At Victoria University I’ve been doing work on a range of topics that I haven’t published on yet: terrorist target selection, threat assessment tools, and planetary health. That last one was a great detour from my traditional research area, and one I’m keen to return to. I’ve also been continuing my research on jihadism, far-right violent extremism, and other terrorist threats, while Professor Debra Smith and I have returned to working on our book on the history of terrorism and counter-terrorism in Australia since the 1960s.

Finally, I have some decisions to make about this blog. Having not updated it in well over a year, I might formally close it down. I would keep a public archive of it, as I’ve loved posting here over the past ten years, but might otherwise call it a day for The Murphy Raid.

On the other hand, there have been so many developments I would like to post on: two new counter-terrorism strategy documents, the High Court’s decision on citizenship revocation, the Federal Court’s decision on an indefinite detention based on an ASIO security assessment, the Independent National Security Legislation Monitor’s inquiry into the High Risk Terrorism Offenders legislation, the Brereton inquiry, the many implications of the change of government on the politics and practice of national security in Australia, the question of the next Independent Intelligence Review, and so on.

Yet I haven’t kept up casual posts and regular updates here, so I have some decisions to make about this blog in the weeks ahead. Thanks so much to all of you who have been reading it. And a huge thanks to all of who have made any supportive remarks on my PhD journey over the past years.

PhD and publications update

I haven’t been blogging here much as I am still yet to finish the PhD. However, I want to re-share things I published or produced during 2020:

  • An episode of the podcast Sub Rosa, “Technology adoption and organisational learning by terrorists and start-ups, with Daveed Gartenstein-Ross and Carolina ‘Nina’ Ponzeto”, January 2020.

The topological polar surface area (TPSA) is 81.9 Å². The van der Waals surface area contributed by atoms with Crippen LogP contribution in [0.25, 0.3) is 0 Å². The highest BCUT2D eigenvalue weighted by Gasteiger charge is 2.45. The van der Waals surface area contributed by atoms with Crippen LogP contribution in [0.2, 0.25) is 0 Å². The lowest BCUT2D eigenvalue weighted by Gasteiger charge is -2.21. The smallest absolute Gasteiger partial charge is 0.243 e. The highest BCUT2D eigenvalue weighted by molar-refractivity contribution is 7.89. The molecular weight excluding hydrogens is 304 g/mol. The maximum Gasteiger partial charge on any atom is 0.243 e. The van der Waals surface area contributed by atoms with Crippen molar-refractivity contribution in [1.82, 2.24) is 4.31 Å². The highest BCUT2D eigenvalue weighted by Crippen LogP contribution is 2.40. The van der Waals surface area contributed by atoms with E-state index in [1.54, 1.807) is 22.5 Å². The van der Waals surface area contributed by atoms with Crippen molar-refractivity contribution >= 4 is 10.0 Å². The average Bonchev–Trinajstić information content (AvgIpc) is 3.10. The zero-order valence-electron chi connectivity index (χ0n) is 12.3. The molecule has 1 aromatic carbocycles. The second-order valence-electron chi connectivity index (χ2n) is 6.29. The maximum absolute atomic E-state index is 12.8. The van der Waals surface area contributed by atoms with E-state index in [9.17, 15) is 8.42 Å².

• We covered a lot in this conversation, including similarities between how terrorist groups and commercial start-ups adopt new technologies, ways that running one sort of organisation can give insights into other organisations, the arguments in Dan Drezner’s book The Ideas Industry, the weaponisation of commercial drones, and a whole lot more. We also discussed virtually planned (or cybercoached) terrorist attacks, where the perpetrators were guided through online communication with Islamic State operatives who provided encouragement or instructions. Given that we discussed whether many of these attacks had actually managed to kill people, I should mention that since the episode was released new evidence has emerged strongly suggesting that the December 2019 Pensacola attack, which killed three US Air Force members and injured eight others, was virtually planned by Al-Qaeda in the Arabian Peninsula. Similarly, the September 2020 Akouda attack in Tunisia, which killed one person and injured another, also appears to have been instigated through this approach.

  • An article for West Point’s Combating Terrorism Center Sentinel, “Operation Silves: Inside the 2017 Islamic State Sydney Plane Plot”, April 2020.
    • This article revisited the most ambitious jihadist terrorist plot Australia has faced (which was also one of Islamic State’s most innovative external operations). The article provides a detailed account of how the plot developed, the advantages the plotters had (relative to comparable plots), and how these advantages were fortunately insufficient to overcome all the obstacles the plotters faced. It is relevant to the earlier discussion on Islamic State’s virtually planned attacks and how Islamic State’s external threat evolved as its territorial fortunes declined.

  • A post for AVERT Commentary, “Taking stock of terrorism amid uncertainty”, June 2020.